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Urewera National Park

Home To Lake Waikaremoana

Difficulty: Easy/moderate
Bring: Rain gear, camp stove, torch, floaty mattress
Urewera National Park
NZ Gps: 38° 45' 23.3748" S 177° 9' 5.2236" E
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The island’s largest stand of virgin forest is contained in the peculiarly named Urewera Nat’l Park (it’s named after a burnt penis—true, ask a ranger!) The primary attraction for most folks is vast Lake Waikaremoana and all its “Great Walks” hype. As great as a “Great Walk” around this great lake sounds, be prepared, ’cuz it rains about 50% of the time. For people who don’t plan on multi-day bush and lakeshore walk, there’s still plenty to do. Actually, there’s more to do in the park if you don’t go on the “Great Walk.” There’s waterfalls galore, day walking tracks, viewpoints, caves, and springs. There’s swimming, camping, hire boats and kayaks, fishing…and the neat Lake Waikareiti experience. I won’t detail the Great Walk here…it gets publicity elsewhere. Investigate Urewera’s virgin forest and varied attractions…they may be better than “great.”

Here’s a rundown of options:

Lake Waikareiti. Lake Waikaremoana is big, but Lake Waikareiti is The Best! A superlative lake—the clearest, the highest, the most islanded…the best. Ace photographer Craig Potton knew what he was doing when he featured this lake in his photo-poster for the park. The water is deliciously clear—like a bowl of emeralds and sapphires. At 892m, Waikareiti is the island’s highest swimmable lake. Wait though, there is a higher swimmable lake, and it’s on an island in the middle of Waikareiti. It’s little Tamaiti Lake, perched a few meters above lake level on Rahui Island. Super cool! You’ll need a hire boat to get over there…and bring an air mattress so you can float around like an island on a lake on an island in a lake—it’s like being in an MC Escher drawing!

There’s a track around Waikareiti, but the best way to see the lake is by boat. Wonderfully, there are 8 rowboats parked at lake’s edge and available for hire when arranged at the Aniwaniwa Visitor Ctr. These boats are the perfect way to explore the islands, coves, and swim spots (from the track you don’t see much of the lake.) The boats cost $15 per 4-hour session (8:30-12:30, 12:30-4:30, or 4:30-dark.) You get a key and a life jacket at the VisCtr, walk up to the lake, unlock your boat, and have a row. Since the walk up and back takes 1.5 hours, that leaves 2.5 hours to row—enough to find Rahui and Tamaiti, but not enough to leisurely row to the Sandy hut and back. Thus, to cruise the entire lake and swim and picnic and frolic, you may want to hire a boat for two sessions. Holidays are packed and you’d better call ahead to make a reservation.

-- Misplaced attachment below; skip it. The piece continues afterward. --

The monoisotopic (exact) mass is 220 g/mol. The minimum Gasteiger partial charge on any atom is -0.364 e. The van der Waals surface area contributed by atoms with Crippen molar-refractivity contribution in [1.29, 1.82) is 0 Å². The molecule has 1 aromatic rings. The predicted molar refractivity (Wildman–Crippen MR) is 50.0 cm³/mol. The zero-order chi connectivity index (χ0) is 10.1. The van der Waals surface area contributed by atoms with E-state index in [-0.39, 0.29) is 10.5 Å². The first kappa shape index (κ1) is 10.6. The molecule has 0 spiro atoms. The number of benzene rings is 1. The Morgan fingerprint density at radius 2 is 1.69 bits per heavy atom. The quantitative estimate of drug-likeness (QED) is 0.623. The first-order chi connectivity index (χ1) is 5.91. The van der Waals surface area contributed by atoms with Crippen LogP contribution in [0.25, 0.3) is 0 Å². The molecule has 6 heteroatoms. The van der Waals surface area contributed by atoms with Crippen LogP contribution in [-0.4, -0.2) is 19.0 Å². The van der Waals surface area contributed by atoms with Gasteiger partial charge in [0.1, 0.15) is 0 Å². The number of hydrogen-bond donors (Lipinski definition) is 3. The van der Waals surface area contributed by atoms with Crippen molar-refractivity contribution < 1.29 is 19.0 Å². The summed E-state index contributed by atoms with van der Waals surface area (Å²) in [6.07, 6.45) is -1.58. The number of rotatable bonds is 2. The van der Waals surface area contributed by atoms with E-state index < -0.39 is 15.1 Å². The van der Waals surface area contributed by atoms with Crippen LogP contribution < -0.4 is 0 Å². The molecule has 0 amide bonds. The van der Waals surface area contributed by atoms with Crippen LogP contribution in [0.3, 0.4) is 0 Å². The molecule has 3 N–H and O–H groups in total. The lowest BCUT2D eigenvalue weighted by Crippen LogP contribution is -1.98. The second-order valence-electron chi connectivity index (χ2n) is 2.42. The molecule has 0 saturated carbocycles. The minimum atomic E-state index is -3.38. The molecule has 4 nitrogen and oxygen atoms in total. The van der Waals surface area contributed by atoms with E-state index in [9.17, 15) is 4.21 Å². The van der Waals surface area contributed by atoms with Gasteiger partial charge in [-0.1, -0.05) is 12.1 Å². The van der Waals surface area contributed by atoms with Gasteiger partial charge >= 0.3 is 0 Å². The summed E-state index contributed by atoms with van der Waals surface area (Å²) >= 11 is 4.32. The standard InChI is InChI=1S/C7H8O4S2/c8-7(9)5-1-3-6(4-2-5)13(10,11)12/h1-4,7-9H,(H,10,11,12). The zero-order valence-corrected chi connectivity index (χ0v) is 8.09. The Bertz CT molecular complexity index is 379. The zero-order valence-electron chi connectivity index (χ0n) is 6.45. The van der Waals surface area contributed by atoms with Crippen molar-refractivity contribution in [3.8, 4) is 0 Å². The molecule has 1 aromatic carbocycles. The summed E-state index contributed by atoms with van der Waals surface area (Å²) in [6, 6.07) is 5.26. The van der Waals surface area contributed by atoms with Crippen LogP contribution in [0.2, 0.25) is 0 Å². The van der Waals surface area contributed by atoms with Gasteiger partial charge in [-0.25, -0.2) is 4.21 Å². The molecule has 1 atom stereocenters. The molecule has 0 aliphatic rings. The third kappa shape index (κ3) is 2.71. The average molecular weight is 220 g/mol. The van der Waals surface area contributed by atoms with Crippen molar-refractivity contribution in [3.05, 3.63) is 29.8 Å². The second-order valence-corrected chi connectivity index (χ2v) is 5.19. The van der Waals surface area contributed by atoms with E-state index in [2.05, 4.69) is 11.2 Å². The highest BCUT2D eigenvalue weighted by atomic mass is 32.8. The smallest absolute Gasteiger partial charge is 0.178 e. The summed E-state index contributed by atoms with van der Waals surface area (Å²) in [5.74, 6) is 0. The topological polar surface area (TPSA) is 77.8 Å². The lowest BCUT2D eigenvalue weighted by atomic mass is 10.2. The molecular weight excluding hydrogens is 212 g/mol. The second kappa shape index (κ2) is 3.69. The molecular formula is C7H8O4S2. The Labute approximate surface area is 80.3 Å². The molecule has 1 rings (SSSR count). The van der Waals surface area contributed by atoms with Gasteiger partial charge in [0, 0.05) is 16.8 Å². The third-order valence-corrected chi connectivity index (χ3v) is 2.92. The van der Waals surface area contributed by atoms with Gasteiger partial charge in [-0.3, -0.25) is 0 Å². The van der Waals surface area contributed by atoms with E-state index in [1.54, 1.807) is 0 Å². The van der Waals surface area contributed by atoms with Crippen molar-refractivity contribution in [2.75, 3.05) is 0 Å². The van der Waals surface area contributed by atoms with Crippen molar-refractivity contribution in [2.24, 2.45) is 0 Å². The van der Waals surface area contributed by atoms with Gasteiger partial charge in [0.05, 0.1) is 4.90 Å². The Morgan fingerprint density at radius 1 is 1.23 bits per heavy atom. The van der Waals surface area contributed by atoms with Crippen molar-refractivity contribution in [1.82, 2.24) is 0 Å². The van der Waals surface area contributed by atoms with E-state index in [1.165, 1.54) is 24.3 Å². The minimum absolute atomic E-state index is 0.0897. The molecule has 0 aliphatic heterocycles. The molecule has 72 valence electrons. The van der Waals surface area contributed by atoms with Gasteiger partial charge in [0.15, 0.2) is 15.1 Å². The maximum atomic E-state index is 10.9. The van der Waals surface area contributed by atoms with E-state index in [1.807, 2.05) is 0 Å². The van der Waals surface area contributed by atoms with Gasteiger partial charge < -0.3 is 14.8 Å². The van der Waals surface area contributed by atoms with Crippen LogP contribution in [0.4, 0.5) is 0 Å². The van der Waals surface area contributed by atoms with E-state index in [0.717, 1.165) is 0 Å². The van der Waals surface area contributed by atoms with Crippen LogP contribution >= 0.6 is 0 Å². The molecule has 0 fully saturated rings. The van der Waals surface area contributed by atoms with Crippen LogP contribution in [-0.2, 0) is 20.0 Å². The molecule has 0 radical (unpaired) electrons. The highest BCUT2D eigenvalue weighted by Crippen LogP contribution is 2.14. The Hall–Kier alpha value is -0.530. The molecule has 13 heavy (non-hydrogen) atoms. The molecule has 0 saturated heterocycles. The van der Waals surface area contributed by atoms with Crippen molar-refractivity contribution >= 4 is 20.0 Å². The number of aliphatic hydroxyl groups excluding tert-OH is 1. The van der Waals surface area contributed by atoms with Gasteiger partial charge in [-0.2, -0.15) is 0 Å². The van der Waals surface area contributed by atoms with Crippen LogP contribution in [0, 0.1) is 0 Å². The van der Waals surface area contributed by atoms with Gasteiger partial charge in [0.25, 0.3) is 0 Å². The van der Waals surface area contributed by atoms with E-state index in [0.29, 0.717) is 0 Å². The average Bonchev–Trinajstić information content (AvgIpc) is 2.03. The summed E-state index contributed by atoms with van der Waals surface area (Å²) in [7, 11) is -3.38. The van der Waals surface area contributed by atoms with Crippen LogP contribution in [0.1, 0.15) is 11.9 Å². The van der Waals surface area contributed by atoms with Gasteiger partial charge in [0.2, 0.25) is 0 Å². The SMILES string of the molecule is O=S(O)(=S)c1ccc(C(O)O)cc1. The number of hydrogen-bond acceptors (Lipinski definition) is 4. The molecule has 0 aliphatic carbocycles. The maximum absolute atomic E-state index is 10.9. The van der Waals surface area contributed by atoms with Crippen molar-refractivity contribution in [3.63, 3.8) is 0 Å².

The Track to Lake Waikareiti. The wide, groomed track ascends 300m and takes 42 minutes one-way. The walk is a pleasure. The forest is a primordial green and the track is so manicured that you can gaze up into the epiphytic heights as you walk. At the lake you’ll find the boats, a sandy cove, and the enclosed day shelter. This shelter makes a good rainy-day destination…pack coffee/ tea fixings and watch a storm over the lake from the warm dry shelter. The Sandy hut is another two hours around the lake, sitting on a small beach fronting a pleasantly sandy and shallow cove.

The Waterfalls. There are three picturesque waterfalls clustered around the visitor center. Two are just downstream on easy tracks, and one is upstream 1.5km (drive or walk there.)

Mokau Falls is 11km northwest of the VisCtr. on the Murupara road. Most people just take a photo from their car, but adventurers can rockhop and scramble up the streambed from the camp area (and maybe find a hidden falls too).

Korokoro Falls is a long way into the Great Walk track.

Lou’s Lookout. Definitely worth the twelve minutes of steep tramping. This is the only quick track to a viewpoint. It’s about 150m straight up from the carpark (or 200m above the lake itself.) Fabulous view of the Panekiri Bluffs rising above the lake!

Fairy Springs/ Green Lake. Wow, a big spring-fed pool of crystalline clarity! From Lake Kaitawa’s outlet an easy 15- minute bush track circles this gem-like lake and it’s outlet stream. To get there drive south of Onepoto. Turn left at the signed road and go .7km, then right at the Kaitawa Power Station sign. Head 1km around the lake and then left at the gate (signed for Ngamoko track.) Drive down to the lake outlet, hop the stile and follow marks to the right.

Onepoto Caves. (Bring a torch) This is a half-hour (one-way) tramp through a boulder garden of overhanging slabs, tunnels, and gullies. Good views over the lake at a couple of points. This is a fun exploration tramp. Near the north end look sharp for the “cave entrance” sign and fork which leads through a dark tunnel passage. At the north end of the caves cross the road and find the 15-minute “Alt. track” that loops back, allowing you to avoid all the JAFA drivers on the road.

When it’s raining, maybe bring a cook stove and coffee and sit the storm out under the overhang viewpoint (near the south spillway end). Good stormy cuddling.

Excerpt from "NZ Frenzy Guidebook" by Scott Cook NZ Frenzy Guidebook

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